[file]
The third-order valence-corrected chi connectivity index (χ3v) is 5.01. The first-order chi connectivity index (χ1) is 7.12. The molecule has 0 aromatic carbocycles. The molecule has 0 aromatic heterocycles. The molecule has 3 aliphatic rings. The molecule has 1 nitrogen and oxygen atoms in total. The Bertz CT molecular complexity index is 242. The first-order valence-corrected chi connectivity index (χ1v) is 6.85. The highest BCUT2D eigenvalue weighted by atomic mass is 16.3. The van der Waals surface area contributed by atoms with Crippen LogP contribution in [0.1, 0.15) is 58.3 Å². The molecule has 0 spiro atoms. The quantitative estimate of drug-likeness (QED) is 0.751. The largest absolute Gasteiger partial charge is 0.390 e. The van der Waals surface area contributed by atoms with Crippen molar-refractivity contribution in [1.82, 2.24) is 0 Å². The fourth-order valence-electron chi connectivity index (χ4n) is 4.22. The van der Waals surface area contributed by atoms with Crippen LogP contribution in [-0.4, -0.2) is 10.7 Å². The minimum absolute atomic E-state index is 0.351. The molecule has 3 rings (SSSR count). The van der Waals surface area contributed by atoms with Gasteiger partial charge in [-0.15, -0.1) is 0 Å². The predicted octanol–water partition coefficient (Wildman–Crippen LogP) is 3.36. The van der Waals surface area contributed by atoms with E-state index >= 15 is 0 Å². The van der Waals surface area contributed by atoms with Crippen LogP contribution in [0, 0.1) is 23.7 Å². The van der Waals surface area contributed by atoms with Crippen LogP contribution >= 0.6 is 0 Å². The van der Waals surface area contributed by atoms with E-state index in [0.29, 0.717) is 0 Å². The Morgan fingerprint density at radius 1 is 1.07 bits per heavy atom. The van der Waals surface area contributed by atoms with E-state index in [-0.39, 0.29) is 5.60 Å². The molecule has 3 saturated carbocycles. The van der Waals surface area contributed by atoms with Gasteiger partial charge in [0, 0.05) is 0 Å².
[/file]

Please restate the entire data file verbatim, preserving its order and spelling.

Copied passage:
The third-order valence-corrected chi connectivity index (χ3v) is 5.01. The first-order chi connectivity index (χ1) is 7.12. The molecule has 0 aromatic carbocycles. The molecule has 0 aromatic heterocycles. The molecule has 3 aliphatic rings. The molecule has 1 nitrogen and oxygen atoms in total. The Bertz CT molecular complexity index is 242. The first-order valence-corrected chi connectivity index (χ1v) is 6.85. The highest BCUT2D eigenvalue weighted by atomic mass is 16.3. The van der Waals surface area contributed by atoms with Crippen LogP contribution in [0.1, 0.15) is 58.3 Å². The molecule has 0 spiro atoms. The quantitative estimate of drug-likeness (QED) is 0.751. The largest absolute Gasteiger partial charge is 0.390 e. The van der Waals surface area contributed by atoms with Crippen molar-refractivity contribution in [1.82, 2.24) is 0 Å². The fourth-order valence-electron chi connectivity index (χ4n) is 4.22. The van der Waals surface area contributed by atoms with Crippen LogP contribution in [-0.4, -0.2) is 10.7 Å². The minimum absolute atomic E-state index is 0.351. The molecule has 3 rings (SSSR count). The van der Waals surface area contributed by atoms with Gasteiger partial charge in [-0.15, -0.1) is 0 Å². The predicted octanol–water partition coefficient (Wildman–Crippen LogP) is 3.36. The van der Waals surface area contributed by atoms with E-state index >= 15 is 0 Å². The van der Waals surface area contributed by atoms with Crippen LogP contribution in [0, 0.1) is 23.7 Å². The van der Waals surface area contributed by atoms with Crippen LogP contribution >= 0.6 is 0 Å². The van der Waals surface area contributed by atoms with E-state index in [0.29, 0.717) is 0 Å². The Morgan fingerprint density at radius 1 is 1.07 bits per heavy atom. The van der Waals surface area contributed by atoms with E-state index in [-0.39, 0.29) is 5.60 Å². The molecule has 3 saturated carbocycles. The van der Waals surface area contributed by atoms with Gasteiger partial charge in [0, 0.05) is 0 Å².